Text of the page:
Upon entry into the room, the CCLS established rapport with the patient and family and explained the VR device and game. Once the headset was on, the CCLS prompted children to begin playing a VR game that offered visual and auditory immersion. The game (Bear Blast by AppliedVR) took participants through colorful and engaging landscapes that contained teddy bears that needed to be knocked down by a cannon. Participants’ eye gazes controlled where the cannons fired. The game is developmentally appropriate for the age range of participants and allows for flexibility to meet children’s individualized needs and development (e.g., look around, try to beat a top score). While the child was playing the game, the CCLS would support engagement of the distraction based on the child’s response and behaviors. How the CCLS conversed or engaged with the participants was individualized from participant to participant as CCLSs provide individualized care based on the developmental and psychosocial needs of patients (Boles et al., 2020). The VR headset was cleaned with alcohol-based wipes between participants.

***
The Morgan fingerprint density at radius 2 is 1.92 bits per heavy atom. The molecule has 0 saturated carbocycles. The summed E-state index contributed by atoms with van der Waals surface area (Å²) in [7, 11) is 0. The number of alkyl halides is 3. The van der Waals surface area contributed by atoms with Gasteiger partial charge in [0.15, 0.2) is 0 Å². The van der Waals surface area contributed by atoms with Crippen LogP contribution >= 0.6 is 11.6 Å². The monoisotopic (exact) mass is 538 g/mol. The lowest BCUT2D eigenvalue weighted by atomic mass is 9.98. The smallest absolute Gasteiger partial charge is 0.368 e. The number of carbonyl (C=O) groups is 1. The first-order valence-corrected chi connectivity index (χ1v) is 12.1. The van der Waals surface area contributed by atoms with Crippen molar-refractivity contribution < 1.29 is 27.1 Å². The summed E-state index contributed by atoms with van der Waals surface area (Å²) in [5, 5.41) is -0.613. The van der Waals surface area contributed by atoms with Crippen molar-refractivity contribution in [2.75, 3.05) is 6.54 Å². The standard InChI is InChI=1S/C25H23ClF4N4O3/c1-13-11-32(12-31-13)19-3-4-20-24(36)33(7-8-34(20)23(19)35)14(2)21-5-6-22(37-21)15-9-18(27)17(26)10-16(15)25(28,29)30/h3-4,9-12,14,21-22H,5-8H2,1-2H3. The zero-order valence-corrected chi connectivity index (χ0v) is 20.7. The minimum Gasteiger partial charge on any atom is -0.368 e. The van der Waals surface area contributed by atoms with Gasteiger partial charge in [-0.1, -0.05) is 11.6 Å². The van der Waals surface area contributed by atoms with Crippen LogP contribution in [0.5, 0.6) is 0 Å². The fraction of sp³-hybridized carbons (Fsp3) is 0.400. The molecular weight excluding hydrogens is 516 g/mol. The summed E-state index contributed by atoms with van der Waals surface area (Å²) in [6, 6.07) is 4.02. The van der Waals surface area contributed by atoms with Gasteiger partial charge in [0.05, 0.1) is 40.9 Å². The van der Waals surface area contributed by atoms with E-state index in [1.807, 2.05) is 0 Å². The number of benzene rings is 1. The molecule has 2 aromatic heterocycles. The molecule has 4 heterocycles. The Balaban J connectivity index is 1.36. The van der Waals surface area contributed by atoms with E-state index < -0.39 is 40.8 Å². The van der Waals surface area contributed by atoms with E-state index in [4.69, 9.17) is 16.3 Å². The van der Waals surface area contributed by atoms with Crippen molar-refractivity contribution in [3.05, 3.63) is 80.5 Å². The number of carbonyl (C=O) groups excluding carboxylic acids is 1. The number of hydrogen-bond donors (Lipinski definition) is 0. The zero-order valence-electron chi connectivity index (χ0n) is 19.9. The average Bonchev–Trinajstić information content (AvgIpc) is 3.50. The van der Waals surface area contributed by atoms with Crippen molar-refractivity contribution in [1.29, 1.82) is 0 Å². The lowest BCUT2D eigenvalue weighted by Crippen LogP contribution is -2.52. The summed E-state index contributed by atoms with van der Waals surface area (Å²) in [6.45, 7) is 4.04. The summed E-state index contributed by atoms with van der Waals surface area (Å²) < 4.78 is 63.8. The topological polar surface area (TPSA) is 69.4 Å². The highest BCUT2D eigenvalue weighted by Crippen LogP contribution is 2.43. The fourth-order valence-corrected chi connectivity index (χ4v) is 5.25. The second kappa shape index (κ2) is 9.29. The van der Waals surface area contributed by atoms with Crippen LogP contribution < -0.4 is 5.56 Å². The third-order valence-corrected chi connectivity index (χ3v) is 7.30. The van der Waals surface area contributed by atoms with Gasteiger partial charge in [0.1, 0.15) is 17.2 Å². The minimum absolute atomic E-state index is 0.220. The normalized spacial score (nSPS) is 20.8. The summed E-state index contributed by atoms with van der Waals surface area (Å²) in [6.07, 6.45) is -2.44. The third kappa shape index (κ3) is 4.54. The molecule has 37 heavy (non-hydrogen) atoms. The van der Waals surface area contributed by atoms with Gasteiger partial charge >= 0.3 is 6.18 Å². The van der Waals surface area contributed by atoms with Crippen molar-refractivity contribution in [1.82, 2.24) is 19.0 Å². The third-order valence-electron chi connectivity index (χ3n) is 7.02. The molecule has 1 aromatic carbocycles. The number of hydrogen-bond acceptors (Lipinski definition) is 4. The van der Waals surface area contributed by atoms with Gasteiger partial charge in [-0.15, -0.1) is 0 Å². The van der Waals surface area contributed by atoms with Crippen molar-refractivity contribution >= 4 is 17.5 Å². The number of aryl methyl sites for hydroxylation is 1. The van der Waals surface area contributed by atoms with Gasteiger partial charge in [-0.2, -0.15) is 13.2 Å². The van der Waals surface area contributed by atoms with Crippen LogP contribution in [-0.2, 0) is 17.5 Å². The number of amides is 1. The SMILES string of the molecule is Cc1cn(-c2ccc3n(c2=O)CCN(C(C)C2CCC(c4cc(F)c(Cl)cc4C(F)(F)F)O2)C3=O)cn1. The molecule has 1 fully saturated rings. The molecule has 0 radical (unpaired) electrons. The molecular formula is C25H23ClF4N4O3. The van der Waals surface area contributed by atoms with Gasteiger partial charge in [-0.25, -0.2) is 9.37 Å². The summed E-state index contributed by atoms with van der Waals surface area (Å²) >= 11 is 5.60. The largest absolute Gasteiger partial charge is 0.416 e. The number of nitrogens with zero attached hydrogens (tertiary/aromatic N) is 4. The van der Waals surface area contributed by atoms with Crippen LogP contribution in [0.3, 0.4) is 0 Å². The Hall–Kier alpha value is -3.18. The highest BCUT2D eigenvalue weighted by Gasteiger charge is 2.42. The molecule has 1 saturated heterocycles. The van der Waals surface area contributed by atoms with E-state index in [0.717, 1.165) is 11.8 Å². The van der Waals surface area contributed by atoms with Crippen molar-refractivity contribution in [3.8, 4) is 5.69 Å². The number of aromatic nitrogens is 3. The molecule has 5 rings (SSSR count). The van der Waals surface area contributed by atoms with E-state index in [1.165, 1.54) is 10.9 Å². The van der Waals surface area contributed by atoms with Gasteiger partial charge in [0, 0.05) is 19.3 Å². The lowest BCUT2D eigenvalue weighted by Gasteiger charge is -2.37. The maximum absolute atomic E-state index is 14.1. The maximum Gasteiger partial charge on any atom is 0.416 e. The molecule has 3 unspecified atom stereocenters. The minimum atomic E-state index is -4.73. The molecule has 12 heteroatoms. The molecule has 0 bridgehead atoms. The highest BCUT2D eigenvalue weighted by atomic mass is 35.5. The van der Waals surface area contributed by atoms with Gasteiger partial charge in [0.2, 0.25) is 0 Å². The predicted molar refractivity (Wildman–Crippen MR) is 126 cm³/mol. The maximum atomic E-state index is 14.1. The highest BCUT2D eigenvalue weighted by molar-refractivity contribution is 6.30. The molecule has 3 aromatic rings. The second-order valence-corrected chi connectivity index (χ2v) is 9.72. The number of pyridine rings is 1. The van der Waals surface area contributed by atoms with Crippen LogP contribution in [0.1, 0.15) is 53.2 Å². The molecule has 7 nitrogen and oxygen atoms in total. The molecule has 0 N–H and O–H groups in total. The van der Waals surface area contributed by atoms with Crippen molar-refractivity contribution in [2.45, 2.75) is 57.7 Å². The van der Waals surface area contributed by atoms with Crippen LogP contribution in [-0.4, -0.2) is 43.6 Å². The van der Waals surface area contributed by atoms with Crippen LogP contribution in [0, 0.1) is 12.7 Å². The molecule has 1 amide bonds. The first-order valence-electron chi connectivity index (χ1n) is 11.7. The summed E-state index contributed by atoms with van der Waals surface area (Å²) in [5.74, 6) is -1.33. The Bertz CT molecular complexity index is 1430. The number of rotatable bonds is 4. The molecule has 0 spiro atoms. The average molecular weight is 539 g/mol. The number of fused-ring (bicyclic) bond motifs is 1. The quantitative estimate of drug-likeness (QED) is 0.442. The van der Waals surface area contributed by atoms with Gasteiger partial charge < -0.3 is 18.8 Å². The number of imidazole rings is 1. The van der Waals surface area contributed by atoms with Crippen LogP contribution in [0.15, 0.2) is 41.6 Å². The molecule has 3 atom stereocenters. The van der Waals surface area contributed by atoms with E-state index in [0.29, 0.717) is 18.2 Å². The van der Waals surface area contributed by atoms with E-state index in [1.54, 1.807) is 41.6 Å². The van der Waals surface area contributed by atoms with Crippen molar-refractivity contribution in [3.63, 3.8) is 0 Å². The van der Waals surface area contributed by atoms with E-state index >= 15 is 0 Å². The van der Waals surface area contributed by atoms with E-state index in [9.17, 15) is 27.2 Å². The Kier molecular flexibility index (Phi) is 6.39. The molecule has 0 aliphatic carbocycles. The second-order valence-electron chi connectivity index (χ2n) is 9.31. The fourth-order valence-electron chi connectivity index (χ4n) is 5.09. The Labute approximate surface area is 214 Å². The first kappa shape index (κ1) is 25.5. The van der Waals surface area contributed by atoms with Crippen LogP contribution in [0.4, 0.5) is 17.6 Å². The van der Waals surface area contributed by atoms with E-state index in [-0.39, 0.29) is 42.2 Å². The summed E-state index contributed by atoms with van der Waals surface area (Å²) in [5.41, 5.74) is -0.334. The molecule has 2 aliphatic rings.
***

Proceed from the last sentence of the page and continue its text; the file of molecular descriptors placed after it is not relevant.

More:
Control group. Participants in the control group received the standard care typically offered at the clinic during vaccinations. The pediatric clinic does not employ a CCLS, and the presence of a CCLS in the clinic was for the purpose of research. Therefore, the control group did not include other psychosocial supports like education or other types of distraction activities because they are not typical standards of care in the clinic. The CCLS explained their role was to be present during the vaccination, and afterwards to ask the child a question about their vaccination. The CCLS would engage in conversations with the nurse and child to help normalize their presence in the room.
This questionnaire gathered information about the children including the child’s age, ethnicity, and gender.
FACES Pain Rating Scale (FACES; Wong & Baker, 1988)